Where do I check in the morning of surgery?
Admitting is located on the 2nd floor of the Guggenheim Pavilion (GP) at 1468 Madison Avenue (at 100th Street). Usually your companion(s) can accompany you to the holding area outside of the operating room, and then return to the waiting area during surgery. Please designate one contact; hospital staff will not give information to multiple people over the telephone because of the privacy stipulations of the federal Health Insurance Portability and Accountability Act (HIPAA). Your designee will receive a pager and the surgeon will call when surgery is complete.

Who will perform the surgery?
The attending neurosurgeon will perform the operation with assistance from supervised residents.

How long will the surgery take?
This depends on the procedure, the location, and the surgical approach. Your surgeon will discuss the specifics of your case with you. After surgery you will recover in the Post Anesthesia Care Unit (PACU) or the Neurosurgical Intensive Care Unit (NSICU).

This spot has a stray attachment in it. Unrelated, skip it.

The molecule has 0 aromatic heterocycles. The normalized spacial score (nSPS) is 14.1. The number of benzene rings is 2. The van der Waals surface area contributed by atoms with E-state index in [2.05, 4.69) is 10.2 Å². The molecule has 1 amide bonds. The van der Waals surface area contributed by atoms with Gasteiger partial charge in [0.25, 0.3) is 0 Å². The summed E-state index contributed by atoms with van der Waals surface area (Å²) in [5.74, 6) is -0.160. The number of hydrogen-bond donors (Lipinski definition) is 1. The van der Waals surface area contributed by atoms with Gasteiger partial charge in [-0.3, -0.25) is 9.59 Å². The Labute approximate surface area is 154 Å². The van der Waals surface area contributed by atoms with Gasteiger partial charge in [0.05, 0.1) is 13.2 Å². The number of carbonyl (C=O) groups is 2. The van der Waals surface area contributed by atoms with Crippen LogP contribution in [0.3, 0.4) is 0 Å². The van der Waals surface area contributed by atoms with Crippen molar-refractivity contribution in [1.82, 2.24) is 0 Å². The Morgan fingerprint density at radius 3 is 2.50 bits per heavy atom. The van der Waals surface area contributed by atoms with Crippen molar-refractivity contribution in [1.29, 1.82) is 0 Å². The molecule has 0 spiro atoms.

When can my family see me?
Usually after transfer out of the PACU to a bed on the surgical floor in the Guggenheim Pavilion, 8-West (212-241-5558). If you recover in the NSICU (212-241-2100) the staff will let your family know when they can see you. Visiting hours are generally from 11:00 am until 9:00 pm.

Will I have a lot of pain afterwards? How will that be managed?
Pain varies depending on the type of surgery and the patient. Your pain will be monitored and medication provided if you need it. Report any previous reactions to opioid painkillers, such as codeine, Vicodin, Percocet, morphine, fentanyl, Dilaudid, etc. If you know that one medicine works better for you than another, let us know. If you have had a bad experience with anesthesia, tell your surgeon and anesthesiologist before surgery; medication can prevent nausea and vomiting.